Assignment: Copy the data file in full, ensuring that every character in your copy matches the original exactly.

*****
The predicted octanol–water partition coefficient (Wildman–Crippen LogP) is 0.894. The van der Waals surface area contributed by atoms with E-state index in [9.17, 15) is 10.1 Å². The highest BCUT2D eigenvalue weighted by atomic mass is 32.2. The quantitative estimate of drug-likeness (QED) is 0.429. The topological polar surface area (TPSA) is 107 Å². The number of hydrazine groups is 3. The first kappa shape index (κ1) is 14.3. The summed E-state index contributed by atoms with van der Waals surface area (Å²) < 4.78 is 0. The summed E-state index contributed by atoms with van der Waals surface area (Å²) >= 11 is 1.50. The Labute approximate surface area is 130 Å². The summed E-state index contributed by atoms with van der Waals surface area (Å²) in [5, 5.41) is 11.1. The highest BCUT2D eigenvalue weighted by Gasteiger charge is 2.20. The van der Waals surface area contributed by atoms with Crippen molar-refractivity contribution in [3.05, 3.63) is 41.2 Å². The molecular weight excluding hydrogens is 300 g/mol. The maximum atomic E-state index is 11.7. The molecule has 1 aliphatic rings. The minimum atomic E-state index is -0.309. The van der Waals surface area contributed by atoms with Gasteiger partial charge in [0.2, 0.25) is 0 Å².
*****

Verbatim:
The predicted octanol–water partition coefficient (Wildman–Crippen LogP) is 0.894. The van der Waals surface area contributed by atoms with E-state index in [9.17, 15) is 10.1 Å². The highest BCUT2D eigenvalue weighted by atomic mass is 32.2. The quantitative estimate of drug-likeness (QED) is 0.429. The topological polar surface area (TPSA) is 107 Å². The number of hydrazine groups is 3. The first kappa shape index (κ1) is 14.3. The summed E-state index contributed by atoms with van der Waals surface area (Å²) < 4.78 is 0. The summed E-state index contributed by atoms with van der Waals surface area (Å²) >= 11 is 1.50. The Labute approximate surface area is 130 Å². The summed E-state index contributed by atoms with van der Waals surface area (Å²) in [5, 5.41) is 11.1. The highest BCUT2D eigenvalue weighted by Gasteiger charge is 2.20. The van der Waals surface area contributed by atoms with Crippen molar-refractivity contribution in [3.05, 3.63) is 41.2 Å². The molecular weight excluding hydrogens is 300 g/mol. The maximum atomic E-state index is 11.7. The molecule has 1 aliphatic rings. The minimum atomic E-state index is -0.309. The van der Waals surface area contributed by atoms with Gasteiger partial charge in [0.2, 0.25) is 0 Å².